R. v. B.B., (1986) 69 A.R. 203 (PC)

Judge:Porter, P.C.J.
Court:Provincial Court (Alberta)
Case Date:April 16, 1986
Jurisdiction:Alberta
Citations:(1986), 69 A.R. 203 (PC)
 
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R. v. B.B. (1986), 69 A.R. 203 (PC)

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R. v. B.B.

Indexed As: R. v. B.B.

Alberta Provincial Court

Youth Division

Porter, P.C.J.

April 16, 1986.

Summary:

A 16 year old youth was charged with break, enter and theft. The youth admitted the theft. The R.C.M.P. flagrantly violated the youth's rights under the Charter of Rights and Freedoms and the Young Offenders Act and acted contrary to certain provisions of the Criminal Code of Canada. The youth submitted that as an "appropriate and just remedy" under s. 24(1) of the Charter for the R.C.M.P. officers' "atrocious" conduct the proceedings should be stayed or quashed, the youth should be given an absolute discharge or financial compensation should be ordered.

The Alberta Provincial Court, Youth Division, held that financial compensation to the youth by the four officers involved was the "appropriate and just remedy".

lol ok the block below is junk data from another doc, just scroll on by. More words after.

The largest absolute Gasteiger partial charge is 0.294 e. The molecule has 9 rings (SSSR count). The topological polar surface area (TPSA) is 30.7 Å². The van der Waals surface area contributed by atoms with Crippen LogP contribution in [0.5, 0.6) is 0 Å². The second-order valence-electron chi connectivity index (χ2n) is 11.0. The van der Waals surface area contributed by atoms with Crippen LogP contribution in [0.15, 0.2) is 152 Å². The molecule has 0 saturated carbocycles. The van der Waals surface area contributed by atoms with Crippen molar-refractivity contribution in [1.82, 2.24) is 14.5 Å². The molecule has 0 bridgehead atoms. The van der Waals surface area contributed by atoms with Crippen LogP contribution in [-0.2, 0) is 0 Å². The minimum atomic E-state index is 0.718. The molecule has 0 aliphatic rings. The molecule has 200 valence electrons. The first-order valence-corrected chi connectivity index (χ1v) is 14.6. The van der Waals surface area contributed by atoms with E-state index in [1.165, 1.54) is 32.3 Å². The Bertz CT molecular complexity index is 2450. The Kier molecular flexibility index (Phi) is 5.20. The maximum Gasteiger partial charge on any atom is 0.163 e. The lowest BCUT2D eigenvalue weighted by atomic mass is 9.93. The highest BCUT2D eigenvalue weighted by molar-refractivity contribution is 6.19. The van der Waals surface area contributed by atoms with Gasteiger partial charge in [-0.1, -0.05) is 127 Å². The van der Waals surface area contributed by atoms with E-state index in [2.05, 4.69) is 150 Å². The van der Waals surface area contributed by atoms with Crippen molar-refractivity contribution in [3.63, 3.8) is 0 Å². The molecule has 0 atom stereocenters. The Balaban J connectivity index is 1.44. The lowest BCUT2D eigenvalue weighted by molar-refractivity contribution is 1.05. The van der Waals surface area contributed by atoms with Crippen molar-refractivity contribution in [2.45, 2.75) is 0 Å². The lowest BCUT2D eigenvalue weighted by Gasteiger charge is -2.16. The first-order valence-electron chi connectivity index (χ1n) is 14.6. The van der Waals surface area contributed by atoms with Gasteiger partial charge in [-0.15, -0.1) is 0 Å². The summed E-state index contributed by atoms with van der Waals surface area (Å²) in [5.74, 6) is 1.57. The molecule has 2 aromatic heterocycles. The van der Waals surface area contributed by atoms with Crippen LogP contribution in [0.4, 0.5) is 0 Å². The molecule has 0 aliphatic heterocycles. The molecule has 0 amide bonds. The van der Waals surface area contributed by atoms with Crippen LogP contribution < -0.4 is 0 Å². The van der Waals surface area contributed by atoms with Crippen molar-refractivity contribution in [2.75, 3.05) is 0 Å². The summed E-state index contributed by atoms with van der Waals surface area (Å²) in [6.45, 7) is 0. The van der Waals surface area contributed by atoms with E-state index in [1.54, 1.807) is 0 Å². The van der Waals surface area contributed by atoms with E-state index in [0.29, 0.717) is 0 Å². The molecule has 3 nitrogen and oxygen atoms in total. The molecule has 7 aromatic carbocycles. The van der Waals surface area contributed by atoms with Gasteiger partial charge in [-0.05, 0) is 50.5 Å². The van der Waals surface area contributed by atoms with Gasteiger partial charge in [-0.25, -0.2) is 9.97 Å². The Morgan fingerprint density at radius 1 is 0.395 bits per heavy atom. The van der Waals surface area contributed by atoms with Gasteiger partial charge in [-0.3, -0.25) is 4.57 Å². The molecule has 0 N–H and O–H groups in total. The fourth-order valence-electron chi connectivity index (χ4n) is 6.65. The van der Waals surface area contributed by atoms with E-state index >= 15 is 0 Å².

Civil Rights - Topic 3603

Detention - Arbitrary detention - What constitutes - A 16 year old youth was arrested after the R.C.M.P. entered a dwelling at 2:00 a.m. with an improperly issued search warrant - There were no grounds for arresting the youth; the sole purpose was to pick him up for questioning to induce a confession respecting a break and enter - The youth had been detained, questioned and released without charge two days earlier on the same matter - There was no new evidence - The arrest was not necessary to subdue the youth, to prevent his flight, to ensure attendance in court, to establish his identity or to preserve evidence - The Alberta Provincial Court, Youth Division, held that the youth was arbitrarily detained contrary to s. 9 of the Charter of Rights and Freedoms - See paragraphs 6 to 19.

Civil Rights - Topic 3604